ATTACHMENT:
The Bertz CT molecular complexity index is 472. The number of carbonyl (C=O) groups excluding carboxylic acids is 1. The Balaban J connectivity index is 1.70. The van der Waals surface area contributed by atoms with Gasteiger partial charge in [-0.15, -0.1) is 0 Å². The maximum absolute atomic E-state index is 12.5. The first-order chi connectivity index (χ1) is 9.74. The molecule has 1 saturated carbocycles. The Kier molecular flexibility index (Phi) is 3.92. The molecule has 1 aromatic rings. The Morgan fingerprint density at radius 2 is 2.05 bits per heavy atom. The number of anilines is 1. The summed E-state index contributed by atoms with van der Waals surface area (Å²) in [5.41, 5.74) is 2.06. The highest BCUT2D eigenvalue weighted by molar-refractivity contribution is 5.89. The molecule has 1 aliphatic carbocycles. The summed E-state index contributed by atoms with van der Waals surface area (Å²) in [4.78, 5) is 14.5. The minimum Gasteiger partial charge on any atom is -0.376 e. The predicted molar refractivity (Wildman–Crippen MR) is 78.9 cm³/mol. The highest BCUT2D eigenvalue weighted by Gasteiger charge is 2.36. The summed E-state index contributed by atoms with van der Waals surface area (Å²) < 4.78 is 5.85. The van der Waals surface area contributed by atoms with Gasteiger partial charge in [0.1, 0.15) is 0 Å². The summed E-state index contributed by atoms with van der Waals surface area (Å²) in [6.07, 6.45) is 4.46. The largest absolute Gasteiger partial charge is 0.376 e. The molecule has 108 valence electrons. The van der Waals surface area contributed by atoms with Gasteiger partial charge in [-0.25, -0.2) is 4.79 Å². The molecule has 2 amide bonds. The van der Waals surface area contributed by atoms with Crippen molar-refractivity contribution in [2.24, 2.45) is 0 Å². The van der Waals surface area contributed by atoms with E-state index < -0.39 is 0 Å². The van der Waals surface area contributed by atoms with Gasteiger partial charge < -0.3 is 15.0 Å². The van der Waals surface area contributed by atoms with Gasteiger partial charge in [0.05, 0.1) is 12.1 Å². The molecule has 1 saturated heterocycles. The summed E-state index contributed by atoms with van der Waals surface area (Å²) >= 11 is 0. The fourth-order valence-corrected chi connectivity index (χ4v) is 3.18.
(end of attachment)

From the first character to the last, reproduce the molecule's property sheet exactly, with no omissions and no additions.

The Bertz CT molecular complexity index is 472. The number of carbonyl (C=O) groups excluding carboxylic acids is 1. The Balaban J connectivity index is 1.70. The van der Waals surface area contributed by atoms with Gasteiger partial charge in [-0.15, -0.1) is 0 Å². The maximum absolute atomic E-state index is 12.5. The first-order chi connectivity index (χ1) is 9.74. The molecule has 1 saturated carbocycles. The Kier molecular flexibility index (Phi) is 3.92. The molecule has 1 aromatic rings. The Morgan fingerprint density at radius 2 is 2.05 bits per heavy atom. The number of anilines is 1. The summed E-state index contributed by atoms with van der Waals surface area (Å²) in [5.41, 5.74) is 2.06. The highest BCUT2D eigenvalue weighted by molar-refractivity contribution is 5.89. The molecule has 1 aliphatic carbocycles. The summed E-state index contributed by atoms with van der Waals surface area (Å²) in [4.78, 5) is 14.5. The minimum Gasteiger partial charge on any atom is -0.376 e. The predicted molar refractivity (Wildman–Crippen MR) is 78.9 cm³/mol. The highest BCUT2D eigenvalue weighted by Gasteiger charge is 2.36. The summed E-state index contributed by atoms with van der Waals surface area (Å²) < 4.78 is 5.85. The van der Waals surface area contributed by atoms with Gasteiger partial charge in [0.1, 0.15) is 0 Å². The summed E-state index contributed by atoms with van der Waals surface area (Å²) in [6.07, 6.45) is 4.46. The largest absolute Gasteiger partial charge is 0.376 e. The molecule has 108 valence electrons. The van der Waals surface area contributed by atoms with Gasteiger partial charge in [-0.25, -0.2) is 4.79 Å². The molecule has 2 amide bonds. The van der Waals surface area contributed by atoms with Crippen molar-refractivity contribution in [2.24, 2.45) is 0 Å². The van der Waals surface area contributed by atoms with E-state index < -0.39 is 0 Å². The van der Waals surface area contributed by atoms with Gasteiger partial charge < -0.3 is 15.0 Å². The van der Waals surface area contributed by atoms with Gasteiger partial charge in [0.05, 0.1) is 12.1 Å². The molecule has 1 saturated heterocycles. The summed E-state index contributed by atoms with van der Waals surface area (Å²) >= 11 is 0. The fourth-order valence-corrected chi connectivity index (χ4v) is 3.18.